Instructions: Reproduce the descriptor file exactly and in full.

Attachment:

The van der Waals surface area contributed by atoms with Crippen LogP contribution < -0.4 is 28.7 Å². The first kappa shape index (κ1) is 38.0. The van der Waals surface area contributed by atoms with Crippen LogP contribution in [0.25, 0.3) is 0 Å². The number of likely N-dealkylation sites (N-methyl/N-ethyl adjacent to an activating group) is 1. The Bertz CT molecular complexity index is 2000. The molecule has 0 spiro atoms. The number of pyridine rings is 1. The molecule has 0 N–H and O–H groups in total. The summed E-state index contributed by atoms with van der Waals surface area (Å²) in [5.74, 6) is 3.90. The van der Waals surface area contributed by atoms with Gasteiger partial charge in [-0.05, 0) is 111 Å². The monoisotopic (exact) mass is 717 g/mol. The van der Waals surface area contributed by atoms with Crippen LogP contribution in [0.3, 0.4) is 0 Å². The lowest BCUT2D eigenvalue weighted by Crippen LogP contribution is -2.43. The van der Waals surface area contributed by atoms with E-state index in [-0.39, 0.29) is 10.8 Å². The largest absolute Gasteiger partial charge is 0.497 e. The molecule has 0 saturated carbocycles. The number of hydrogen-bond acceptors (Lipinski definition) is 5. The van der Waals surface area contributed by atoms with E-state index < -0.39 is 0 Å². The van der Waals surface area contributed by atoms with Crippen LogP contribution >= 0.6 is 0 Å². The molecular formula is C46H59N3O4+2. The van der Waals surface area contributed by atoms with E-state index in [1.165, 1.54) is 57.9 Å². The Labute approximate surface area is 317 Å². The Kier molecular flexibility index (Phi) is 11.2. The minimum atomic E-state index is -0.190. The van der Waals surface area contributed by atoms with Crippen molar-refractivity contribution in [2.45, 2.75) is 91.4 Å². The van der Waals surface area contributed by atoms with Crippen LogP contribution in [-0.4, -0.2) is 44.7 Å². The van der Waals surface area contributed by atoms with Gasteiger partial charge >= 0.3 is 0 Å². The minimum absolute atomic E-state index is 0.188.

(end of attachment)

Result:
The van der Waals surface area contributed by atoms with Crippen LogP contribution < -0.4 is 28.7 Å². The first kappa shape index (κ1) is 38.0. The van der Waals surface area contributed by atoms with Crippen LogP contribution in [0.25, 0.3) is 0 Å². The number of likely N-dealkylation sites (N-methyl/N-ethyl adjacent to an activating group) is 1. The Bertz CT molecular complexity index is 2000. The molecule has 0 spiro atoms. The number of pyridine rings is 1. The molecule has 0 N–H and O–H groups in total. The summed E-state index contributed by atoms with van der Waals surface area (Å²) in [5.74, 6) is 3.90. The van der Waals surface area contributed by atoms with Gasteiger partial charge in [-0.05, 0) is 111 Å². The monoisotopic (exact) mass is 717 g/mol. The van der Waals surface area contributed by atoms with Crippen LogP contribution in [0.3, 0.4) is 0 Å². The lowest BCUT2D eigenvalue weighted by Crippen LogP contribution is -2.43. The van der Waals surface area contributed by atoms with E-state index in [-0.39, 0.29) is 10.8 Å². The largest absolute Gasteiger partial charge is 0.497 e. The molecule has 0 saturated carbocycles. The number of hydrogen-bond acceptors (Lipinski definition) is 5. The van der Waals surface area contributed by atoms with E-state index < -0.39 is 0 Å². The van der Waals surface area contributed by atoms with Crippen LogP contribution >= 0.6 is 0 Å². The molecular formula is C46H59N3O4+2. The van der Waals surface area contributed by atoms with E-state index in [1.165, 1.54) is 57.9 Å². The Labute approximate surface area is 317 Å². The Kier molecular flexibility index (Phi) is 11.2. The minimum atomic E-state index is -0.190. The van der Waals surface area contributed by atoms with Crippen molar-refractivity contribution in [2.45, 2.75) is 91.4 Å². The van der Waals surface area contributed by atoms with Crippen LogP contribution in [-0.4, -0.2) is 44.7 Å². The van der Waals surface area contributed by atoms with Gasteiger partial charge >= 0.3 is 0 Å². The minimum absolute atomic E-state index is 0.188.